The other incident Groce brought up was the inbounds play after a time-out when Illinois had cut the lead to nine. Lucas took the ball out on the baseline, and after the primary and secondary options were covered, he threw it long to the outlet. Just a half-second too late. The five-second call turned the ball over to Indiana. Groce said Lucas needed to throw the outlet sooner, but that the play was “on me and him.”

The emphasis, though, was how it was on Lucas. At the time I wondered why a coach would call time out there  and then have the least experienced and shortest player on the court throw the ball in on the baseline in a crucial situation. I still wonder. And Lucas is not just a freshman, he’s a freshman who hasn’t played much because of the coach’s decision. Had it worked out, it would have been fine, but to single Lucas out for criticism on this play is unfair. He was put in a really difficult position by the coaching staff. They took the time to set up that play, didn’t prepare him to succeed, and then criticized him for the error. Is this the kind of leadership that breeds confidence?

Groce has to be feeling the heat. He’s under pressure to win now with this team. Last year the team was decimated with injuries and suspensions (actually, technically, more than decimated), so there is an excuse for the down season. But after 4.5 years, has Groce given anyone confidence that he’s the guy long term? I don’t’ think he has. Here’s an idea. One of the primary arguments for keeping Groce in spite of a lackluster season (assuming Illinois doesn’t make the tournament this year, and I’m not giving up on this squad yet) is to retain the highly rated recruiting class he just signed. The class may get better yet with offers still out to 2017 guard Mark Smith and big man Jacob Epperson. What if Groce committed to that future by finding more playing time for the young guys on this team? I’m not saying they need to start, but see what you have in Lucas and Nichols. They certainly show more raw athleticism than the older guys. If fans, media, and the administration see improvement in the freshman and sophomore classes, see them learn to build a culture of confidence through playing hard and learning to win – even if that takes some time – then I think most people would have more confidence in Groce’s ability to continue to lead that squad in the future.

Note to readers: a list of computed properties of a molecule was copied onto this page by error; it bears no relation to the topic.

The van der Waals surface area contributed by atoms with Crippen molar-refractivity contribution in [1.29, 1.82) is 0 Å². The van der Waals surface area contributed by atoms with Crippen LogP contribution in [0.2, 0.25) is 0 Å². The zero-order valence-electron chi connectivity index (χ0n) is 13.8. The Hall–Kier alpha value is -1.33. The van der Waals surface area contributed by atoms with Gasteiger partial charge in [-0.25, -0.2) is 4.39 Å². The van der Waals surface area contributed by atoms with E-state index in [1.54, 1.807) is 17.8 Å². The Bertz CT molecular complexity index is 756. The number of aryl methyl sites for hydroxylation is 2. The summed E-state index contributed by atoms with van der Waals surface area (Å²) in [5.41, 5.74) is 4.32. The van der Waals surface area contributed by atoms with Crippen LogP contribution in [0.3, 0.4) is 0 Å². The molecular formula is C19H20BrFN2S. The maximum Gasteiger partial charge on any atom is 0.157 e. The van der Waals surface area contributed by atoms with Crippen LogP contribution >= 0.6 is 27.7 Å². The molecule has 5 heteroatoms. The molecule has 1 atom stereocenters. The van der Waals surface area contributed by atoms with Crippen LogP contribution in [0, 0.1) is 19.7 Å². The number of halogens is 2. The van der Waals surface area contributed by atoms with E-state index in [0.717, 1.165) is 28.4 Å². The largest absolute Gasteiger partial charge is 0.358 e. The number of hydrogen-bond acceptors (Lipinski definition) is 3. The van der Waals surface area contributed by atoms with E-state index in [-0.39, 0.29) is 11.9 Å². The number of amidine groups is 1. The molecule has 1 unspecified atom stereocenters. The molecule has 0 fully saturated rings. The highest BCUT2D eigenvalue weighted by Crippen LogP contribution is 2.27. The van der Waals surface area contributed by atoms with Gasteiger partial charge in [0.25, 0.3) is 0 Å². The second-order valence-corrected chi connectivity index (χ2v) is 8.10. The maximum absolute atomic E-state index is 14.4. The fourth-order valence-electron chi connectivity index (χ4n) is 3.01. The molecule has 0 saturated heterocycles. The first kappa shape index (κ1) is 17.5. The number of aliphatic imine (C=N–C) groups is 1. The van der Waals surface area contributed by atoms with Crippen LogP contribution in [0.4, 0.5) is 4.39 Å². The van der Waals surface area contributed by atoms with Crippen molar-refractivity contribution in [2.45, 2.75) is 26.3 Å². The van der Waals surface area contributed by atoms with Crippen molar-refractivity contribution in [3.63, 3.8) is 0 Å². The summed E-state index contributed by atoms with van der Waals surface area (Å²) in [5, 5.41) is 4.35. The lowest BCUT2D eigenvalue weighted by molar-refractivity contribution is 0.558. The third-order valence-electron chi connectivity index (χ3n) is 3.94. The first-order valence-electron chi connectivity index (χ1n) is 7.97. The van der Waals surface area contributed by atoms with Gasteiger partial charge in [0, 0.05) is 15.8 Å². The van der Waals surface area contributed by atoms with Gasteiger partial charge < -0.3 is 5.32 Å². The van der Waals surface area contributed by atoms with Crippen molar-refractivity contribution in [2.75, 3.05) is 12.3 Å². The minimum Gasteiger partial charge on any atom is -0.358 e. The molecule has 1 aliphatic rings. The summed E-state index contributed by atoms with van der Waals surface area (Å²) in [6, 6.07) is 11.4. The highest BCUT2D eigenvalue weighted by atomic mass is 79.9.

Next year’s challenge looks to be replacing the experience and talent of Hill, Morgan, Tate, Abrams, Thorne, and Alex Austin. That’s a lot of minutes graduating. How about we start thinking about next year this year and work the younger guys into the rotation? Hey, it worked for the Cubs!

2 thoughts on “Cultivating Confidence to Create a Winning Culture (Or, the beginning of a Tim Beckman motivational acronym: CCCWC, baby!)

  1. Good article Annie. My advice to Groce (and yes, I’ve got his ear, just ask your mom) is to play TJL more. It’s the only way he’s going to get better, by making live mistakes in game situations. This year’s team has a definite limit, so we may as well build for next year. Lucas is gonna be the man at point guard next year, at least early on, right?

    As far as confidence goes, taht just comes from success. Back in the early 80’s, I built a long winning streak going one on four against fourof my neighbors. It got to the point where I knew I was going to win every time I took the court, mainly because I didn’t have to guard BJ, so I could slack off and control the paint. I felt unstoppable. That was confidence.


    • Haha! I learned something different in those days: humility and handling frustration. 😉

      I’m with you on more playing time for TJL. The thing that stands out for me with this team is that we’re just not real athletic. So how do you compensate? It seems one way would be to play solid team defense, which would involve being so in tune with the system and your team mates that you can anticipate the opponent’s move rather than react to it. That’s not likely to happen this year, although Groce’s early Illini teams did seem to tighten up the defense as the season went on if I recall correctly. But if we’re not going to do that, we need to score and score a lot. We’ll see!